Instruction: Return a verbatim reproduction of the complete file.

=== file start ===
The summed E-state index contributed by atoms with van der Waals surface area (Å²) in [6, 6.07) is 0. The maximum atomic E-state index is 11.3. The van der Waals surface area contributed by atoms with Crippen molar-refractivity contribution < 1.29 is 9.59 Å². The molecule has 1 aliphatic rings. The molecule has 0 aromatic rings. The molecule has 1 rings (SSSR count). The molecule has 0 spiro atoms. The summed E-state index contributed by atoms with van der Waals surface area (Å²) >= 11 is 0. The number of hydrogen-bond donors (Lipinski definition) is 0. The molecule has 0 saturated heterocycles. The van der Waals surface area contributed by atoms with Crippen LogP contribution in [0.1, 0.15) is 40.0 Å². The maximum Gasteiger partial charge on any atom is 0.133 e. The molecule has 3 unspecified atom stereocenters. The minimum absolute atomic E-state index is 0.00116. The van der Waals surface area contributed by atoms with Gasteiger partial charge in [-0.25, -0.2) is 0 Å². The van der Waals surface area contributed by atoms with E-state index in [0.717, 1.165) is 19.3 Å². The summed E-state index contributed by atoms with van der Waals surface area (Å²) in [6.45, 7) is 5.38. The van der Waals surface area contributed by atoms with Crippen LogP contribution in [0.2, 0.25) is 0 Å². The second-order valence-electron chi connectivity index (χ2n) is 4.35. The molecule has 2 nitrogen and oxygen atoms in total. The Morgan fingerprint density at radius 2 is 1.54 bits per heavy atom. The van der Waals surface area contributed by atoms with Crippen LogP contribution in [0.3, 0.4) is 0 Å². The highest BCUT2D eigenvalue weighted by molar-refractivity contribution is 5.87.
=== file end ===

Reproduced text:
The summed E-state index contributed by atoms with van der Waals surface area (Å²) in [6, 6.07) is 0. The maximum atomic E-state index is 11.3. The van der Waals surface area contributed by atoms with Crippen molar-refractivity contribution < 1.29 is 9.59 Å². The molecule has 1 aliphatic rings. The molecule has 0 aromatic rings. The molecule has 1 rings (SSSR count). The molecule has 0 spiro atoms. The summed E-state index contributed by atoms with van der Waals surface area (Å²) >= 11 is 0. The number of hydrogen-bond donors (Lipinski definition) is 0. The molecule has 0 saturated heterocycles. The van der Waals surface area contributed by atoms with Crippen LogP contribution in [0.1, 0.15) is 40.0 Å². The maximum Gasteiger partial charge on any atom is 0.133 e. The molecule has 3 unspecified atom stereocenters. The minimum absolute atomic E-state index is 0.00116. The van der Waals surface area contributed by atoms with Gasteiger partial charge in [-0.25, -0.2) is 0 Å². The van der Waals surface area contributed by atoms with E-state index in [0.717, 1.165) is 19.3 Å². The summed E-state index contributed by atoms with van der Waals surface area (Å²) in [6.45, 7) is 5.38. The van der Waals surface area contributed by atoms with Crippen LogP contribution in [0.2, 0.25) is 0 Å². The second-order valence-electron chi connectivity index (χ2n) is 4.35. The molecule has 2 nitrogen and oxygen atoms in total. The Morgan fingerprint density at radius 2 is 1.54 bits per heavy atom. The van der Waals surface area contributed by atoms with Crippen LogP contribution in [0.3, 0.4) is 0 Å². The highest BCUT2D eigenvalue weighted by molar-refractivity contribution is 5.87.